A lot has a temporary look. As if it were built cheap to last 25 years and 75 years later it's been classified as a national monument. In Brooklyn, the Bronx and Queens there are hundreds of thousands of houses, homes, largely built of wood, many before WWII. They are well kept–up, tidy. In some places sidewalks are in poor repair but in others crews are pouring new cement for them.
You say so what? Me, it's taken several visits to get my brain to automatically pick up my feet higher, to bound over the craters and heaved up sidewalk slabs. Noise doesn't bother me when I sleep. The subway, warts and all, gets me where I'm going. Even if it's a jiggly ride, its entries and exits are narrow, it is clean and quick and the MTA gives a bonus when you renew a $20 Metrocard. I like New York.
Friday, 18. August:–this has been a welcome oasis for New Yorkers too lazy to haul themselves all the way out to Coney Island during the recent fine weather. Even though it isn't as blisteringly hot as it was, having a tropical beach 5 minutes away by water taxi from East 34th Street in Manhattan – equally accessible via subway line 7 in Long Island City, with appropriate ratlands – parking lots, gravel piles, wire fences, junk yard dogs, grim warehouses, odd saloons – it is new world reply to the tidy bourgeois charms of Paris Plage.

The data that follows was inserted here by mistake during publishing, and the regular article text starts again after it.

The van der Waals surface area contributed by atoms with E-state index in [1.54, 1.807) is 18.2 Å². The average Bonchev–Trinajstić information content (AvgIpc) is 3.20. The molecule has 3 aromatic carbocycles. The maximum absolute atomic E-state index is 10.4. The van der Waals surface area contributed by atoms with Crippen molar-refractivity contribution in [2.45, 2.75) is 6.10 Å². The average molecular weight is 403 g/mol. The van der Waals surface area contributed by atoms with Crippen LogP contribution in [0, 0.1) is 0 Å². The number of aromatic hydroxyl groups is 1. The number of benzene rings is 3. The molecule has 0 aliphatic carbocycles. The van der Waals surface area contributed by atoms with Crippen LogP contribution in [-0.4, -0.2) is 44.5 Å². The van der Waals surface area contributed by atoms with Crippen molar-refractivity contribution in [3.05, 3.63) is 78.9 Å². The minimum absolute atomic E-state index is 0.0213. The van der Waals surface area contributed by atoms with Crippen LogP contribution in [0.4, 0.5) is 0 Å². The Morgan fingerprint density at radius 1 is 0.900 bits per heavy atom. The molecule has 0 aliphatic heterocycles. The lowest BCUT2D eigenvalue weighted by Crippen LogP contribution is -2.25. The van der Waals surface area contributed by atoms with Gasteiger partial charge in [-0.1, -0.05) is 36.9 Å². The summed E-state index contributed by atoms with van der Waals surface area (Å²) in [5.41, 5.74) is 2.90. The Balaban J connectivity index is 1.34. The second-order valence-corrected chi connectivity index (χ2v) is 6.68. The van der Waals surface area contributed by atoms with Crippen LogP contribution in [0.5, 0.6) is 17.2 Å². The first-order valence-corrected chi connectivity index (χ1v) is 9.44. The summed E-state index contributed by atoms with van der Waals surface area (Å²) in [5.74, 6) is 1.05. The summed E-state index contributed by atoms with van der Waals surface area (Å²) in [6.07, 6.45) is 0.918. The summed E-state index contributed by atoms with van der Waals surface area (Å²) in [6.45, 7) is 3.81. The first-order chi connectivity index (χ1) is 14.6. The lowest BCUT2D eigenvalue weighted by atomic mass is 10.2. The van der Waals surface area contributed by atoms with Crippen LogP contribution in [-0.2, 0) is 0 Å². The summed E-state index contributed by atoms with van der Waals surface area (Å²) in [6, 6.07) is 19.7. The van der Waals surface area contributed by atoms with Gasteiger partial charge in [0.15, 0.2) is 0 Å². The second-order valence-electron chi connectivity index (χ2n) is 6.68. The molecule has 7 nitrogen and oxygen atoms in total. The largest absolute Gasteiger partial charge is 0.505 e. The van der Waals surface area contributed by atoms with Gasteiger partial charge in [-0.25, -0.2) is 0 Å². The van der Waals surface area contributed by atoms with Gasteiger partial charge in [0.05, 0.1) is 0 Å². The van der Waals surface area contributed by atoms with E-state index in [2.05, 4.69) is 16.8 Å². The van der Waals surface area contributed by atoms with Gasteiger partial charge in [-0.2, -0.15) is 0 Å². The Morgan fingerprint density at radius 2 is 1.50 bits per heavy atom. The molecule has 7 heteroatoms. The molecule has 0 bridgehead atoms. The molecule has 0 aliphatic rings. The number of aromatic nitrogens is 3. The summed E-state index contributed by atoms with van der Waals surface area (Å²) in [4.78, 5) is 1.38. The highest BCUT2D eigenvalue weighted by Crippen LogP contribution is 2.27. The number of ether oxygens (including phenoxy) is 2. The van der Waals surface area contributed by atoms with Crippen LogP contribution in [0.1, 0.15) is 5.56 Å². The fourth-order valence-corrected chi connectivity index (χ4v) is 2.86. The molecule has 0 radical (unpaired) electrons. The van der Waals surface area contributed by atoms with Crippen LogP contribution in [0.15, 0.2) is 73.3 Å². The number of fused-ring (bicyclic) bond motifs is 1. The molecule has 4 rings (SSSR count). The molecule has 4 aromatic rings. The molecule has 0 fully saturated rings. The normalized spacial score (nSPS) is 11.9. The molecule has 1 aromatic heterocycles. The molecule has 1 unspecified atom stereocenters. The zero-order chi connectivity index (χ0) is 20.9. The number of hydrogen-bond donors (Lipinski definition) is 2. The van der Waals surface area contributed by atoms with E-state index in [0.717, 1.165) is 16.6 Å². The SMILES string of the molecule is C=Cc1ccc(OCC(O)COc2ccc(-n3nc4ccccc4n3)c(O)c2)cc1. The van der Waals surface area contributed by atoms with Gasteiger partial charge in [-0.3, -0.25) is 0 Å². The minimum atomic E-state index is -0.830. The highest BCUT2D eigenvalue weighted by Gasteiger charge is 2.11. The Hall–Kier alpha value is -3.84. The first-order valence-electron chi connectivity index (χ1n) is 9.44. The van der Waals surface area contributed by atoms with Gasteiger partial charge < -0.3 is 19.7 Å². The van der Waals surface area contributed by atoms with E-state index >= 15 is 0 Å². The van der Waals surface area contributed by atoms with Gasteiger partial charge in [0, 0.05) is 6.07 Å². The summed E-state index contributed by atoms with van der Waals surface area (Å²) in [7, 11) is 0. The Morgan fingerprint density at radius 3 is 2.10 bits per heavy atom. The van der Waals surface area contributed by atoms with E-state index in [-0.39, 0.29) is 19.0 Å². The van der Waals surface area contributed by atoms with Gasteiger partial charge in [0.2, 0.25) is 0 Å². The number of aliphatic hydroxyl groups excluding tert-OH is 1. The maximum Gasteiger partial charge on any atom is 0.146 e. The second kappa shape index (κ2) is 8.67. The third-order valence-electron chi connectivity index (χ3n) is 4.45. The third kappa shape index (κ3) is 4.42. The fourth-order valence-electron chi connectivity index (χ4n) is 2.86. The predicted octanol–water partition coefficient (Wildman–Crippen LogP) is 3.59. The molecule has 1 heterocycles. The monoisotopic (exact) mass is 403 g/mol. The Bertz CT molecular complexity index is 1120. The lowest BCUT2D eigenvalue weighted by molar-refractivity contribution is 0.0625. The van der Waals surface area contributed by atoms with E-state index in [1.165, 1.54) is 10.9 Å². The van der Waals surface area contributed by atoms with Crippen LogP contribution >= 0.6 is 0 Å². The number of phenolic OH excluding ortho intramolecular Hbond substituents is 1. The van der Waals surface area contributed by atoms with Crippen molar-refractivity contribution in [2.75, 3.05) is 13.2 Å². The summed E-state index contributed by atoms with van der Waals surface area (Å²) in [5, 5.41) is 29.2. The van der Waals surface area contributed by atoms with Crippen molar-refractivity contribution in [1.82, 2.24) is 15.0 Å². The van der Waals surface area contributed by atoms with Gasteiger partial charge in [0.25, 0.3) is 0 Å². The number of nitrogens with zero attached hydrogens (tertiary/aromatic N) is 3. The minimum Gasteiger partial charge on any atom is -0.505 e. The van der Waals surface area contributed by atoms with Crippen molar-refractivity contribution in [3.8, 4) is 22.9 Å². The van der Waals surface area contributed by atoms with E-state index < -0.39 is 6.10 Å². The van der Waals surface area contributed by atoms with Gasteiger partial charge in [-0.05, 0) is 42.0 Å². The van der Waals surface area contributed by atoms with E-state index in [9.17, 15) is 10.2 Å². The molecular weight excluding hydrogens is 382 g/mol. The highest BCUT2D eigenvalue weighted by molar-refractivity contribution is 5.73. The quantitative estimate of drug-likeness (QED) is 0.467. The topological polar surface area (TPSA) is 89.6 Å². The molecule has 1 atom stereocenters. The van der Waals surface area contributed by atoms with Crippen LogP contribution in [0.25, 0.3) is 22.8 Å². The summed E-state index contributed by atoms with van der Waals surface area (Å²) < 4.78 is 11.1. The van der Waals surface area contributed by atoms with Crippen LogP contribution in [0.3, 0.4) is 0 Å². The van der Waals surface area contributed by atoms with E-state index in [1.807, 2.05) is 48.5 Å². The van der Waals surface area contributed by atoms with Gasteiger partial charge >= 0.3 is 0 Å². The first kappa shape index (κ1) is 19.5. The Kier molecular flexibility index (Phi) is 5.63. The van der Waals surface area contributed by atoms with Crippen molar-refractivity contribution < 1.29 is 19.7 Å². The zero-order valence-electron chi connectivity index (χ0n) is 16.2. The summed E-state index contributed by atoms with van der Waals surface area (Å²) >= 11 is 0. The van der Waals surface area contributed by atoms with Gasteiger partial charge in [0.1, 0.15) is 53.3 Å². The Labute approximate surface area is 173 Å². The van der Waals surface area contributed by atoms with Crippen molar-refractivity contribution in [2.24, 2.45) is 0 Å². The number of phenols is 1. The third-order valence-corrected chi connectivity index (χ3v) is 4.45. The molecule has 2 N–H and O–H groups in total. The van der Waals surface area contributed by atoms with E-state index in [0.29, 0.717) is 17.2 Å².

The sand is just as fine and beach volley ball is conveniently at hand, along with sturdy picnic tables, beertaps, barbecues, beach music and a warm breeze flitting along the East River. Tonight's special bonus – available most nights, always for free – is the sundown view, with the sun spreading its mellow yellow behind Manhattan's towers, with the Empire State Building and the Chrysler Building being the outstanding examples. As Jackie Gleason might have said, "How sweet it is!"
Queens, Flushing, Shea Stadium, Saturday, 19. August:– We had to leave the spicy restaurant early because Z's sister wanted to get the fre replica baseball cards being handed out to the first 20,000 comers. She and Cookie intended to take a limo for the one subway stop ride but took the subway anyway because the jam to park at the stadium was backed up to Flushing.